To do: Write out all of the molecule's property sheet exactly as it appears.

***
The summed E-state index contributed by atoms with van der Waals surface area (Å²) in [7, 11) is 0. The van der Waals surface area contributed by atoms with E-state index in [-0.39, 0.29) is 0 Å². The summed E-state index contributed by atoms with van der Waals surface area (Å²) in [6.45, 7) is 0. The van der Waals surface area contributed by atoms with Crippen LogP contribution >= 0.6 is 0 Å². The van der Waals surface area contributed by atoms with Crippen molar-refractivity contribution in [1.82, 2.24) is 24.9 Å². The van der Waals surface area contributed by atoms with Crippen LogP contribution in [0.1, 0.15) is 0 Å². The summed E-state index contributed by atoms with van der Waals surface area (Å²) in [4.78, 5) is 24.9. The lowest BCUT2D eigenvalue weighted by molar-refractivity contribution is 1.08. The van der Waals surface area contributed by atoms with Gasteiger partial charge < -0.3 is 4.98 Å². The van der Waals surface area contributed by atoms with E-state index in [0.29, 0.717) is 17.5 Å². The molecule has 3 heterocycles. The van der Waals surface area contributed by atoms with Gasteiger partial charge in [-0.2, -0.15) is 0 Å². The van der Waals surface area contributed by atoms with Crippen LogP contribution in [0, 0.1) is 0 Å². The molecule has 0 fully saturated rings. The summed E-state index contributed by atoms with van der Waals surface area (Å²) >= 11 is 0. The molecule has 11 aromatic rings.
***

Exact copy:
The summed E-state index contributed by atoms with van der Waals surface area (Å²) in [7, 11) is 0. The van der Waals surface area contributed by atoms with E-state index in [-0.39, 0.29) is 0 Å². The summed E-state index contributed by atoms with van der Waals surface area (Å²) in [6.45, 7) is 0. The van der Waals surface area contributed by atoms with Crippen LogP contribution >= 0.6 is 0 Å². The van der Waals surface area contributed by atoms with Crippen molar-refractivity contribution in [1.82, 2.24) is 24.9 Å². The van der Waals surface area contributed by atoms with Crippen LogP contribution in [0.1, 0.15) is 0 Å². The summed E-state index contributed by atoms with van der Waals surface area (Å²) in [4.78, 5) is 24.9. The lowest BCUT2D eigenvalue weighted by molar-refractivity contribution is 1.08. The van der Waals surface area contributed by atoms with Gasteiger partial charge < -0.3 is 4.98 Å². The van der Waals surface area contributed by atoms with E-state index in [0.29, 0.717) is 17.5 Å². The molecule has 3 heterocycles. The van der Waals surface area contributed by atoms with Gasteiger partial charge in [-0.2, -0.15) is 0 Å². The van der Waals surface area contributed by atoms with Crippen LogP contribution in [0, 0.1) is 0 Å². The molecule has 0 fully saturated rings. The summed E-state index contributed by atoms with van der Waals surface area (Å²) >= 11 is 0. The molecule has 11 aromatic rings.